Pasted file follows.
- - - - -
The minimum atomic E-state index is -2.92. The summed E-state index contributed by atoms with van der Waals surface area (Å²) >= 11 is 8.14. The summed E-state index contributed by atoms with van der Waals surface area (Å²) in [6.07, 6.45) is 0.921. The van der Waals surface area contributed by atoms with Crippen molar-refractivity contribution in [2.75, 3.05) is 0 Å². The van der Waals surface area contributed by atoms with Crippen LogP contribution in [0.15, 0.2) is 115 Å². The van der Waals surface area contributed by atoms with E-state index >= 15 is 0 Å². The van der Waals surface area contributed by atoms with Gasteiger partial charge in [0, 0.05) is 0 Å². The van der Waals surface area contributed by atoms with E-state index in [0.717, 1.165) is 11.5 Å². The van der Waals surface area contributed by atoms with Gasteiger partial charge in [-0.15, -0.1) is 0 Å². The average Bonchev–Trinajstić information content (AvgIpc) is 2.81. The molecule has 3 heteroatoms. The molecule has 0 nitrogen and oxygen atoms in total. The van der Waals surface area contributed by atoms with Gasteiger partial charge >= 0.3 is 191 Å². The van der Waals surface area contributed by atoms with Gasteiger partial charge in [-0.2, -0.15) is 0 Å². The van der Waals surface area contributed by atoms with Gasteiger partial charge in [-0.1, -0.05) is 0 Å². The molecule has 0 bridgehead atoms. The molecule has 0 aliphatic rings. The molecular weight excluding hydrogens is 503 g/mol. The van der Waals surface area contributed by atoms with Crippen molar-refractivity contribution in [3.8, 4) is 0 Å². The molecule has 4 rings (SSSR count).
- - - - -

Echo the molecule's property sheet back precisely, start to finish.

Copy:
The minimum atomic E-state index is -2.92. The summed E-state index contributed by atoms with van der Waals surface area (Å²) >= 11 is 8.14. The summed E-state index contributed by atoms with van der Waals surface area (Å²) in [6.07, 6.45) is 0.921. The van der Waals surface area contributed by atoms with Crippen molar-refractivity contribution in [2.75, 3.05) is 0 Å². The van der Waals surface area contributed by atoms with Crippen LogP contribution in [0.15, 0.2) is 115 Å². The van der Waals surface area contributed by atoms with E-state index >= 15 is 0 Å². The van der Waals surface area contributed by atoms with Gasteiger partial charge in [0, 0.05) is 0 Å². The van der Waals surface area contributed by atoms with E-state index in [0.717, 1.165) is 11.5 Å². The van der Waals surface area contributed by atoms with Gasteiger partial charge in [-0.15, -0.1) is 0 Å². The average Bonchev–Trinajstić information content (AvgIpc) is 2.81. The molecule has 3 heteroatoms. The molecule has 0 nitrogen and oxygen atoms in total. The van der Waals surface area contributed by atoms with Gasteiger partial charge >= 0.3 is 191 Å². The van der Waals surface area contributed by atoms with Gasteiger partial charge in [-0.2, -0.15) is 0 Å². The van der Waals surface area contributed by atoms with Gasteiger partial charge in [-0.1, -0.05) is 0 Å². The molecule has 0 bridgehead atoms. The molecule has 0 aliphatic rings. The molecular weight excluding hydrogens is 503 g/mol. The van der Waals surface area contributed by atoms with Crippen molar-refractivity contribution in [3.8, 4) is 0 Å². The molecule has 4 rings (SSSR count).